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Op-Ed

Return FBI to Law Enforcement Roots

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“Can Anyone Control the FBI?” Was that asked by President Donald Trump? No, it was a Washington Post editorial in 2016. Recently it was Tucker Carlson on Fox News.

Today it is the FBI seizing materials covered by attorney-client privilege from the president’s own lawyer.

The FBI was once the model of bureaucratic expertize. Today, even the forensic analysis that built its early reputation is in tatters. Its basics like hair-test analysis were wrong in court 95 percent of the time and DNA half the time by a study co-funded by the FBI itself.

Public Administration 101 explains the problem. The first principle is that government and private management are different, as Ludwig von Mises demonstrated in his classic book “Bureaucracy.” Government bureaucracy has no internal signaling device similar to the private profit-and-loss mechanism to tell top management whether a project is working or not.

And the equally important James Q. Wilson’s “Bureaucracy” book’s second fundamental principle is that institutions like government lacking a sophisticated internal signaling device must simplify their missions to minimizing competing goals and cultures.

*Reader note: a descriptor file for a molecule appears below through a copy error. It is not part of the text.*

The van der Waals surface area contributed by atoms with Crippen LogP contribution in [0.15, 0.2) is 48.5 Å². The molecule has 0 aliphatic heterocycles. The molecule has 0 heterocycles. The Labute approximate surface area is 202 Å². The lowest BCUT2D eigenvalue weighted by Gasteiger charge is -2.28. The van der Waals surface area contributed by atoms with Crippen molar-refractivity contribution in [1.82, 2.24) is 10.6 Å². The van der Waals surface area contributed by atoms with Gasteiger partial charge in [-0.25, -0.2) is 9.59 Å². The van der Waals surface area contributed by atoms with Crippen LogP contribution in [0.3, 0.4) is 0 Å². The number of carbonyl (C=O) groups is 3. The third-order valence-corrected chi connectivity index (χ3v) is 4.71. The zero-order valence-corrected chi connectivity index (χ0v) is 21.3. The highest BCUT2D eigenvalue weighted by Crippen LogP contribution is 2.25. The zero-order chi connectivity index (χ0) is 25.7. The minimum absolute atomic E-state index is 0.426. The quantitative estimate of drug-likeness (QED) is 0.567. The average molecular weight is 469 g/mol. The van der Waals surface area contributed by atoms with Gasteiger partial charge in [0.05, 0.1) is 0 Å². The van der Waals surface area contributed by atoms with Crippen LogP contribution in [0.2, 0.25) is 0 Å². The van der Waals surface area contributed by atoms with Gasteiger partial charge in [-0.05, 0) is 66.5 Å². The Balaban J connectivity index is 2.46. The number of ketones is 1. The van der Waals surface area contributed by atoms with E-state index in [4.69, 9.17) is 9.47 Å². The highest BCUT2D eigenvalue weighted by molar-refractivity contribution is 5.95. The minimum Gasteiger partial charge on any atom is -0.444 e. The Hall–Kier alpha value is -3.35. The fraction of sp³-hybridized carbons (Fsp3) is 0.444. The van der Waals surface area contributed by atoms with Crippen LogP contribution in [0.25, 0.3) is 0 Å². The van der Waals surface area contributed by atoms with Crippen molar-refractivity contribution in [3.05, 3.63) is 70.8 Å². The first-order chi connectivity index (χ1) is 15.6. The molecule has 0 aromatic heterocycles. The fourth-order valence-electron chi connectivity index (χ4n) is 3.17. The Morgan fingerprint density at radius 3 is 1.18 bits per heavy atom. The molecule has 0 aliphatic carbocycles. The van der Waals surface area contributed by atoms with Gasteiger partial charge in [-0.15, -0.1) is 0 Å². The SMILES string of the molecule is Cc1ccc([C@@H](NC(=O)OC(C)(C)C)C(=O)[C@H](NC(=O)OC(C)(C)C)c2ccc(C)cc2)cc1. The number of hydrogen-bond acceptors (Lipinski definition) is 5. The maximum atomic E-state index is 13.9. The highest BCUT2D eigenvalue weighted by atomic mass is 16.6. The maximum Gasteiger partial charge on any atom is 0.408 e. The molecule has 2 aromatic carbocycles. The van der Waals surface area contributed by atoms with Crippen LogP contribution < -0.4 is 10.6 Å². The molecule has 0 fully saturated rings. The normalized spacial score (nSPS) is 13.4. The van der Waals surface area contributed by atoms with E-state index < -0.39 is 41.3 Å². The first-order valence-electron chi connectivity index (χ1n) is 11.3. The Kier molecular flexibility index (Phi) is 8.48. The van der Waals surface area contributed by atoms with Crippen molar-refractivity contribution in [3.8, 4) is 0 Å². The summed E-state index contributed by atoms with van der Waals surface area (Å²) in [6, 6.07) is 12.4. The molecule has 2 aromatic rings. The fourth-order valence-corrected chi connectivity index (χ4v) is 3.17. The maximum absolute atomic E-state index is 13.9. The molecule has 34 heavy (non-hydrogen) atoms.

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The problem with the FBI jumps from its official mission statement: “The FBI is an intelligence-driven and threat-focused national security organization with both intelligence and law enforcement responsibilities. It is the principal investigative arm of the U.S. Department of Justice and a full member of the U.S. Intelligence Community.”

What could be a more archetypical definition of competing cultures and goals with different missions and even different agencies?

It was not always that way. As then-Director Robert S. Mueller III testified before the House Permanent Select Committee on Intelligence in 2011:

The FBI significantly increased its intelligence capacity after the attacks of September 11, 2001, when the FBI elevated counterterrorism to its highest priority. Prior to the 9/11 attacks, the FBI’s operations were heavily weighted towards its law enforcement mission…

Do you agree that the FBI should go back to its roots?

In the immediate aftermath of 9/11, the FBI quickly identified the need to enhance intelligence programs with improved analytical and information sharing capacities… Protecting the United States against terrorism demanded a new framework for the way the FBI carries out its mission: a threat-based, intelligence-led approach.

This new approach has driven significant changes in the Bureau’s structure and management, resource allocation, hiring, training, recruitment, information technology systems, interagency collaboration, and information sharing, as well as a paradigm shift in the FBI’s cultural mindset.

At the time of the new framework, I actually debated a former attorney general against the FBI taking on such a new, competing function with such conflicting missions. He won.